1AlBr3/B3 pipe was severely overheated at 300 hours testing

2.3 Halides

A halide is a compound of the type MX, where M may be another element or organic compound, and X may be fluorine, chlorine, bromine, iodine, or astatine. Starting with Saaski and Owarski (1977), a number of researchers have suggested that halides are potential heat pipe fluids. They are attractive because they are more stable at high temperatures than organic working fluids, and because their Merit number peaks in the intermediate temperature range. Information on halide properties can be found in Anderson, Rosenfeld, Angirasa, and Mi (2004) and Devarakonda and Anderson (2005).

Saaski and Owzarsky (1977) proposed an electrochemical method to predict the compatibility of halide working fluids with envelope materials. Tarau, Sarraf, Locci and Anderson (2007) found that this procedure had good agreement with the halide life tests discussed above.

Halide life tests are summarized in Table 4. Some halides appear to be suitable for temperatures up to 673 K (400°C), and possibly at higher temperatures. Tests are ongoing with TiBr4/titanium at 653K (380°C), and with AlBr3/Superalloys at 673K (400°C). Very long term life tests show that TiCl4 and SnCl4 are both compatible with mild steel. No tests to date with an aluminum envelope have been successful. This is due to the very high decomposition potential of aluminum when compared to other metals (Tarau, 2007).


A series of halide life tests are ongoing at ACT. The selection criteria were discussed in Anderson et al. (2007). The fluid/envelope combinations tested are shown in Table 5. The titanium pipes had a 50 x 50 mesh titanium screen wick, and the C-22 pipes had an 80 x 80 mesh C-22 wick. The other two types of pipes were bare. Note that all of the superalloy pipes had C-22 endcaps and fill tubes (due to availability).

Operating temperatures for the heat pipes are shown in Table 7. The operating temperature was set based on the vapor pressure, and the allowable stresses in each heat pipe as a function of temperature. During the life tests, the temperature of the evaporator and condenser for each heat pipe are monitored, to detect any problems. It is possible that oxygen can affect the outside of the titanium pipes during the test. To prevent this problem, the life tests are conducted inside a box that is purged with argon. During the life test, heat pipe temperatures are monitored to detect the formation of non-condensable gas.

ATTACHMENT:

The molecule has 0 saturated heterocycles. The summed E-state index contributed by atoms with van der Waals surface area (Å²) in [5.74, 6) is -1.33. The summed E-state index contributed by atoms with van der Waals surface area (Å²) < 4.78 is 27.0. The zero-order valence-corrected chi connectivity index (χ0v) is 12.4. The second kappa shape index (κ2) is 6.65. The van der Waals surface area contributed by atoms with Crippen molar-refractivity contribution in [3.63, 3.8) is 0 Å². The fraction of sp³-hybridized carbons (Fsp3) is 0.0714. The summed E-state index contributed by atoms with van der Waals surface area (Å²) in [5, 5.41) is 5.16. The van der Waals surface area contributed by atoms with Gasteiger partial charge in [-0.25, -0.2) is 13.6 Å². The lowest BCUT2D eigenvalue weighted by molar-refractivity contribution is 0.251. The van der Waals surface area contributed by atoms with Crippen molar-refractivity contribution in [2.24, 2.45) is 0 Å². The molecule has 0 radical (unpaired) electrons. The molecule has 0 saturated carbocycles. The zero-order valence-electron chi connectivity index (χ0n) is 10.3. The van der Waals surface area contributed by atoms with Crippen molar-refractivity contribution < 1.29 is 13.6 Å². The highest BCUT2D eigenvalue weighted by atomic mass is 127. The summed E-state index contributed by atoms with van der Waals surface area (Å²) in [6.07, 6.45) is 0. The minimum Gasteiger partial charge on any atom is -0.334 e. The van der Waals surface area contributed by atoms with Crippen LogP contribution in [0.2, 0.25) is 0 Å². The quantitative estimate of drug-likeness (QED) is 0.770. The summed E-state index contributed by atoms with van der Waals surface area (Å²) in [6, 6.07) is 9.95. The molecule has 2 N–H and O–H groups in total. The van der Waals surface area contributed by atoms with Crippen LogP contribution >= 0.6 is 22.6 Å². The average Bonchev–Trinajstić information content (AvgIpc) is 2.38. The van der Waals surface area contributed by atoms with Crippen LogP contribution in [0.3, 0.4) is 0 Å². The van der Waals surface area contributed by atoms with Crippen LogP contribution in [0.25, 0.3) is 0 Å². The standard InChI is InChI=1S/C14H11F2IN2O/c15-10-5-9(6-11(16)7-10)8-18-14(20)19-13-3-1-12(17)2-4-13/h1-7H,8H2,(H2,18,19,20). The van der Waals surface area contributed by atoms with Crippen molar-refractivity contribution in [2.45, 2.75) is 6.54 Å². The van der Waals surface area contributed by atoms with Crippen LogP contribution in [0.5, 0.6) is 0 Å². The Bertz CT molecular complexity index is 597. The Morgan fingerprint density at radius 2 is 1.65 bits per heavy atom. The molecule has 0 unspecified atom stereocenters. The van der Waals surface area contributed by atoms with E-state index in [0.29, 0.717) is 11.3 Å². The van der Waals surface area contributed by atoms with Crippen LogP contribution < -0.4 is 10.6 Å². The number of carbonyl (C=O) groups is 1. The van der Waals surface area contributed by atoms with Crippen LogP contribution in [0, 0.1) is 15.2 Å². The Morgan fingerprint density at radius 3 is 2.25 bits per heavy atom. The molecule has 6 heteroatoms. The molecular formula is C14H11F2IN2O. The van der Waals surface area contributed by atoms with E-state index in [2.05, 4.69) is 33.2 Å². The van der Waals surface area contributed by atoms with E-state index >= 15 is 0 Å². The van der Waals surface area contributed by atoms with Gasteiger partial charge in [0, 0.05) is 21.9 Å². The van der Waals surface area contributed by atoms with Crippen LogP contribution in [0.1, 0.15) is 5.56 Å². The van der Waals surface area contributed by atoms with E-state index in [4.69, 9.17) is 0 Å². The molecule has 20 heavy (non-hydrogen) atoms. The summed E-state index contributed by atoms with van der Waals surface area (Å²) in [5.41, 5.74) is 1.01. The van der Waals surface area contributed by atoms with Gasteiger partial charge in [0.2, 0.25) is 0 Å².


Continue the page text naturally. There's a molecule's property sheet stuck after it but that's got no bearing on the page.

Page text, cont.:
The GaCl3/superalloy pipes all leaked at the pinchoff weld after roughly one week of operation at 360°C (633K). Note that all of the superalloy pipes used a C-22 fill tube, since that was more readily available.

After roughly 11,000 hours, the Hastelloy B3 pipe with AlBr3 failed after roughly 11,000 hours, apparently at a weld. Note that this failure is probably due to the pipe being severely overheated after the first 300 hours of testing when the heater shorted out. The maximum temperature is not known, however, it was sufficient to bubble the aluminum heater block.

The GaCl3/Titanium, TiBr4/titanium, and SnCl4/superalloy pipes all developed large amounts of non-condensable gas. After roughly 20,000 hours of operation, the pipes were taken off life test, and stored for later analysis.

The TiCl4/superalloy and AlBr3/superalloy pipes continue to run without any problem. These pipes have currently been running for 3.2 years. The AlBrpipes are of particular interest, since they are running at 673 K (400°C). This is close to the temperature at which cesium starts to work.


Titanium, titanium alloys, Monel 400, and Monel K500 have higher yield strength and lower density than copper. As discussed below, they have been shown to be compatible with water, hence can be used in thinner and lighter weight heat pipes than copper at a given operating temperature and working fluid vapor pressure. Anderson, Dussinger, Bonner, and Sarraf (2006) started a series of life tests with commercially pure (CP) titanium, titanium alloys, Monel 400, and Monel K-500. The life test results are updated below. The materials under test include:

  • Ti CP-2 Heat Pipe, with CP Titanium Screen
  • Ti CP-2 Heat Pipe, with Sintered CP Titanium Wick
  • Ti CP-2 Heat Pipe, with Integral Grooves
  • Ti Grade 5 Cylinder (6% Aluminum, 4% Vanadium), with CP Titanium Screen
  • Ti Grade 7 Cylinder (0.2% Pd), with CP Titanium Screen
  • Ti CP-2 Cylinder, with 21S foil and CP Titanium Screen
  • Ti Grade 9 cylinder (3% Aluminum, 2.5% Vanadium) with CP Titanium Screen
  • Monel K500 Heat Pipe, with Monel 400 Screen
  • Monel K500 Heat Pipe, with Sintered Monel 400 Wick
  • Monel 400 Heat Pipe, with Monel 400 Screen
  • Monel 400 Heat Pipe, with Sintered Monel 400 wick

The heat pipes with integral titanium grooves are intended for spacecraft thermal control. A typical cross-section is shown in Figure 1.